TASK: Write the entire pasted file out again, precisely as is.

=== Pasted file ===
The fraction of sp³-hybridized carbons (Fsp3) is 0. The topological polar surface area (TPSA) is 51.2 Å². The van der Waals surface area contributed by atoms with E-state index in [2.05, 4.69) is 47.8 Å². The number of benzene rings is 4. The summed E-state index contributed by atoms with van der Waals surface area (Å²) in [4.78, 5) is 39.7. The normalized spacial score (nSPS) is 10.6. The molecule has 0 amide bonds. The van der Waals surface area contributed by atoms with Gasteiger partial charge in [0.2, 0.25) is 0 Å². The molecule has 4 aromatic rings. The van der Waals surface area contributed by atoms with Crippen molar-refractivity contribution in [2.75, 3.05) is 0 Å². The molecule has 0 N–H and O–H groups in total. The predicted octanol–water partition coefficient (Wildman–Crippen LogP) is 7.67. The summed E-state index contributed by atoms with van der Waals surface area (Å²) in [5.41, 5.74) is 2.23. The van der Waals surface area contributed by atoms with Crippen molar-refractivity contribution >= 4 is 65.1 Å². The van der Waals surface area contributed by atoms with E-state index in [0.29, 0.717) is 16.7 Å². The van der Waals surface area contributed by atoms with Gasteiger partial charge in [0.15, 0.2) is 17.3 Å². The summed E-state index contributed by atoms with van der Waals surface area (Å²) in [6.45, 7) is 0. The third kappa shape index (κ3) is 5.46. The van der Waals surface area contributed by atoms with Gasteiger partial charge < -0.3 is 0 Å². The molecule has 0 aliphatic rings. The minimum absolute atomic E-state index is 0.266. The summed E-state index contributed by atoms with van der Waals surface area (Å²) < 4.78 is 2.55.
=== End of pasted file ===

The fraction of sp³-hybridized carbons (Fsp3) is 0. The topological polar surface area (TPSA) is 51.2 Å². The van der Waals surface area contributed by atoms with E-state index in [2.05, 4.69) is 47.8 Å². The number of benzene rings is 4. The summed E-state index contributed by atoms with van der Waals surface area (Å²) in [4.78, 5) is 39.7. The normalized spacial score (nSPS) is 10.6. The molecule has 0 amide bonds. The van der Waals surface area contributed by atoms with Gasteiger partial charge in [0.2, 0.25) is 0 Å². The molecule has 4 aromatic rings. The van der Waals surface area contributed by atoms with Crippen molar-refractivity contribution in [2.75, 3.05) is 0 Å². The molecule has 0 N–H and O–H groups in total. The predicted octanol–water partition coefficient (Wildman–Crippen LogP) is 7.67. The summed E-state index contributed by atoms with van der Waals surface area (Å²) in [5.41, 5.74) is 2.23. The van der Waals surface area contributed by atoms with Crippen molar-refractivity contribution >= 4 is 65.1 Å². The van der Waals surface area contributed by atoms with E-state index in [0.29, 0.717) is 16.7 Å². The van der Waals surface area contributed by atoms with Gasteiger partial charge in [0.15, 0.2) is 17.3 Å². The summed E-state index contributed by atoms with van der Waals surface area (Å²) in [6.45, 7) is 0. The third kappa shape index (κ3) is 5.46. The van der Waals surface area contributed by atoms with Gasteiger partial charge < -0.3 is 0 Å². The molecule has 0 aliphatic rings. The minimum absolute atomic E-state index is 0.266. The summed E-state index contributed by atoms with van der Waals surface area (Å²) < 4.78 is 2.55.